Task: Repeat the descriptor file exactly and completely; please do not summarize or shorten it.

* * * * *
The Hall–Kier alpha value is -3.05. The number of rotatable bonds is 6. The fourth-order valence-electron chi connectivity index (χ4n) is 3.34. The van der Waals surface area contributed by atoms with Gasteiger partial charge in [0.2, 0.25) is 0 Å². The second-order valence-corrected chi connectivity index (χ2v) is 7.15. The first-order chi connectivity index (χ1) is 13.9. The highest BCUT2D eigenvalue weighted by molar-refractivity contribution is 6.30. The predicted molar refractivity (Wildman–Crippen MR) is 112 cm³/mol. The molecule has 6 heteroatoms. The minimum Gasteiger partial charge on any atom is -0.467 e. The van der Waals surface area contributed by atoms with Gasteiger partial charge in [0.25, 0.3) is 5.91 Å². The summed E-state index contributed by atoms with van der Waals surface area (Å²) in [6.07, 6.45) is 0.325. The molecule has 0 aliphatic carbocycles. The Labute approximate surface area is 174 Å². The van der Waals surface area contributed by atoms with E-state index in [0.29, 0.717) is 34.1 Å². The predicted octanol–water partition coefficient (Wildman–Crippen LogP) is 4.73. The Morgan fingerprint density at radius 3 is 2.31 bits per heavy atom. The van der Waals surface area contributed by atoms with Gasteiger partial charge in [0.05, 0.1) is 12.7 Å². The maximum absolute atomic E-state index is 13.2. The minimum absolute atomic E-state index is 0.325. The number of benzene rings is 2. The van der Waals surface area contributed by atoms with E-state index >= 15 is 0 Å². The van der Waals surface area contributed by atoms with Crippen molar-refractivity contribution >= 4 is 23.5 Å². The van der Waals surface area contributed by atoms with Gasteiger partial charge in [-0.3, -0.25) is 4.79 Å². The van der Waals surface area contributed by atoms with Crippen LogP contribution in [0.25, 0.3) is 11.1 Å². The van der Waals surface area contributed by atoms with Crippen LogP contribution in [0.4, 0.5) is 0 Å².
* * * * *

The Hall–Kier alpha value is -3.05. The number of rotatable bonds is 6. The fourth-order valence-electron chi connectivity index (χ4n) is 3.34. The van der Waals surface area contributed by atoms with Gasteiger partial charge in [0.2, 0.25) is 0 Å². The second-order valence-corrected chi connectivity index (χ2v) is 7.15. The first-order chi connectivity index (χ1) is 13.9. The highest BCUT2D eigenvalue weighted by molar-refractivity contribution is 6.30. The predicted molar refractivity (Wildman–Crippen MR) is 112 cm³/mol. The molecule has 6 heteroatoms. The minimum Gasteiger partial charge on any atom is -0.467 e. The van der Waals surface area contributed by atoms with Gasteiger partial charge in [0.25, 0.3) is 5.91 Å². The summed E-state index contributed by atoms with van der Waals surface area (Å²) in [6.07, 6.45) is 0.325. The molecule has 0 aliphatic carbocycles. The Labute approximate surface area is 174 Å². The van der Waals surface area contributed by atoms with E-state index in [0.29, 0.717) is 34.1 Å². The predicted octanol–water partition coefficient (Wildman–Crippen LogP) is 4.73. The Morgan fingerprint density at radius 3 is 2.31 bits per heavy atom. The van der Waals surface area contributed by atoms with Gasteiger partial charge in [0.05, 0.1) is 12.7 Å². The maximum absolute atomic E-state index is 13.2. The minimum absolute atomic E-state index is 0.325. The number of benzene rings is 2. The van der Waals surface area contributed by atoms with E-state index >= 15 is 0 Å². The van der Waals surface area contributed by atoms with Crippen molar-refractivity contribution >= 4 is 23.5 Å². The van der Waals surface area contributed by atoms with Gasteiger partial charge in [-0.3, -0.25) is 4.79 Å². The van der Waals surface area contributed by atoms with Crippen LogP contribution in [0.25, 0.3) is 11.1 Å². The van der Waals surface area contributed by atoms with Crippen LogP contribution in [0.4, 0.5) is 0 Å².